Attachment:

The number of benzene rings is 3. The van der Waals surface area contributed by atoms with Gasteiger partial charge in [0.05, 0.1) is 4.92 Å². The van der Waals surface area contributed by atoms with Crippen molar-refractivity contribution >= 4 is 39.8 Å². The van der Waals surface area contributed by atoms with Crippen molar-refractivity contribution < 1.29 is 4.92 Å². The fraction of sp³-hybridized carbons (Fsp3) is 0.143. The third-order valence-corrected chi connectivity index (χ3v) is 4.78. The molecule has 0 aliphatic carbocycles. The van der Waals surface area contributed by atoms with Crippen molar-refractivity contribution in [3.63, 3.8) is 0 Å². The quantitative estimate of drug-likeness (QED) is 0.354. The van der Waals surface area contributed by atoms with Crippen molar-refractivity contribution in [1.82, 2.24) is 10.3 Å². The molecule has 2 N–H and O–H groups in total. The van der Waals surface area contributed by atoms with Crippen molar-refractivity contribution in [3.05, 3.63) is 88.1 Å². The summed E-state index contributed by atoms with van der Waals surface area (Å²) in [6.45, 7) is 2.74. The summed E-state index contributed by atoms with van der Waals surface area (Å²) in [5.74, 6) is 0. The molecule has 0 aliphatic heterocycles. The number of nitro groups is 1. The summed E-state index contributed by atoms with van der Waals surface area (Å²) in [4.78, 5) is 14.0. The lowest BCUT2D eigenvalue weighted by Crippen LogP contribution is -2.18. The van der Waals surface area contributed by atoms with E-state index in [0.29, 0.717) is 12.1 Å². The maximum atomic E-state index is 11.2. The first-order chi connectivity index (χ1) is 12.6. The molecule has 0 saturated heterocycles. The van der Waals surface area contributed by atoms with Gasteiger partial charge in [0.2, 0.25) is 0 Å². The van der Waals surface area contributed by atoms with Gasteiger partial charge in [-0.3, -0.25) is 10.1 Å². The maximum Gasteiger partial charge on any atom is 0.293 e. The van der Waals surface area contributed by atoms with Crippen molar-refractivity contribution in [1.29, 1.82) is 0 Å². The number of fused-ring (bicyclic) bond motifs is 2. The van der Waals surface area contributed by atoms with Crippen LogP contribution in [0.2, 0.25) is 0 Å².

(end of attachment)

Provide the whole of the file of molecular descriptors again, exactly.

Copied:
The number of benzene rings is 3. The van der Waals surface area contributed by atoms with Gasteiger partial charge in [0.05, 0.1) is 4.92 Å². The van der Waals surface area contributed by atoms with Crippen molar-refractivity contribution >= 4 is 39.8 Å². The van der Waals surface area contributed by atoms with Crippen molar-refractivity contribution < 1.29 is 4.92 Å². The fraction of sp³-hybridized carbons (Fsp3) is 0.143. The third-order valence-corrected chi connectivity index (χ3v) is 4.78. The molecule has 0 aliphatic carbocycles. The van der Waals surface area contributed by atoms with Crippen molar-refractivity contribution in [3.63, 3.8) is 0 Å². The quantitative estimate of drug-likeness (QED) is 0.354. The van der Waals surface area contributed by atoms with Crippen molar-refractivity contribution in [1.82, 2.24) is 10.3 Å². The molecule has 2 N–H and O–H groups in total. The van der Waals surface area contributed by atoms with Crippen molar-refractivity contribution in [3.05, 3.63) is 88.1 Å². The summed E-state index contributed by atoms with van der Waals surface area (Å²) in [6.45, 7) is 2.74. The summed E-state index contributed by atoms with van der Waals surface area (Å²) in [5.74, 6) is 0. The molecule has 0 aliphatic heterocycles. The number of nitro groups is 1. The summed E-state index contributed by atoms with van der Waals surface area (Å²) in [4.78, 5) is 14.0. The lowest BCUT2D eigenvalue weighted by Crippen LogP contribution is -2.18. The van der Waals surface area contributed by atoms with E-state index in [0.29, 0.717) is 12.1 Å². The maximum atomic E-state index is 11.2. The first-order chi connectivity index (χ1) is 12.6. The molecule has 0 saturated heterocycles. The van der Waals surface area contributed by atoms with Gasteiger partial charge in [0.2, 0.25) is 0 Å². The van der Waals surface area contributed by atoms with Gasteiger partial charge in [-0.3, -0.25) is 10.1 Å². The maximum Gasteiger partial charge on any atom is 0.293 e. The van der Waals surface area contributed by atoms with Crippen molar-refractivity contribution in [1.29, 1.82) is 0 Å². The number of fused-ring (bicyclic) bond motifs is 2. The van der Waals surface area contributed by atoms with Crippen LogP contribution in [0.2, 0.25) is 0 Å².